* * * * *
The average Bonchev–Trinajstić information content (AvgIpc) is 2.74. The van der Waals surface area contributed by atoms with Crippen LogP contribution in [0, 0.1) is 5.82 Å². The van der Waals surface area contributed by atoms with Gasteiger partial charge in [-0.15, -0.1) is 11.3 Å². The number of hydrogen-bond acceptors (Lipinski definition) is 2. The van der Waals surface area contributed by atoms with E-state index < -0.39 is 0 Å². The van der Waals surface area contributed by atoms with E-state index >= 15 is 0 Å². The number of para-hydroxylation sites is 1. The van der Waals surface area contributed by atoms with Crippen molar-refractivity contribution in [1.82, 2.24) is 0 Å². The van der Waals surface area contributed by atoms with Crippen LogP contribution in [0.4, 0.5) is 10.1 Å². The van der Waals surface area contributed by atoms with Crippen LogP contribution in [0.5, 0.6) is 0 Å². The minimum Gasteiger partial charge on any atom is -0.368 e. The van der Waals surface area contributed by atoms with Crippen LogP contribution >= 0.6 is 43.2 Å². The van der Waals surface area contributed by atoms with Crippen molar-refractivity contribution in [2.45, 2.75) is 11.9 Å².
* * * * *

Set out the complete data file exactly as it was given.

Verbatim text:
The average Bonchev–Trinajstić information content (AvgIpc) is 2.74. The van der Waals surface area contributed by atoms with Crippen LogP contribution in [0, 0.1) is 5.82 Å². The van der Waals surface area contributed by atoms with Gasteiger partial charge in [-0.15, -0.1) is 11.3 Å². The number of hydrogen-bond acceptors (Lipinski definition) is 2. The van der Waals surface area contributed by atoms with E-state index < -0.39 is 0 Å². The van der Waals surface area contributed by atoms with E-state index >= 15 is 0 Å². The number of para-hydroxylation sites is 1. The van der Waals surface area contributed by atoms with Crippen molar-refractivity contribution in [1.82, 2.24) is 0 Å². The van der Waals surface area contributed by atoms with Crippen LogP contribution in [0.4, 0.5) is 10.1 Å². The van der Waals surface area contributed by atoms with Crippen LogP contribution in [0.5, 0.6) is 0 Å². The minimum Gasteiger partial charge on any atom is -0.368 e. The van der Waals surface area contributed by atoms with Crippen LogP contribution >= 0.6 is 43.2 Å². The van der Waals surface area contributed by atoms with Crippen molar-refractivity contribution in [2.45, 2.75) is 11.9 Å².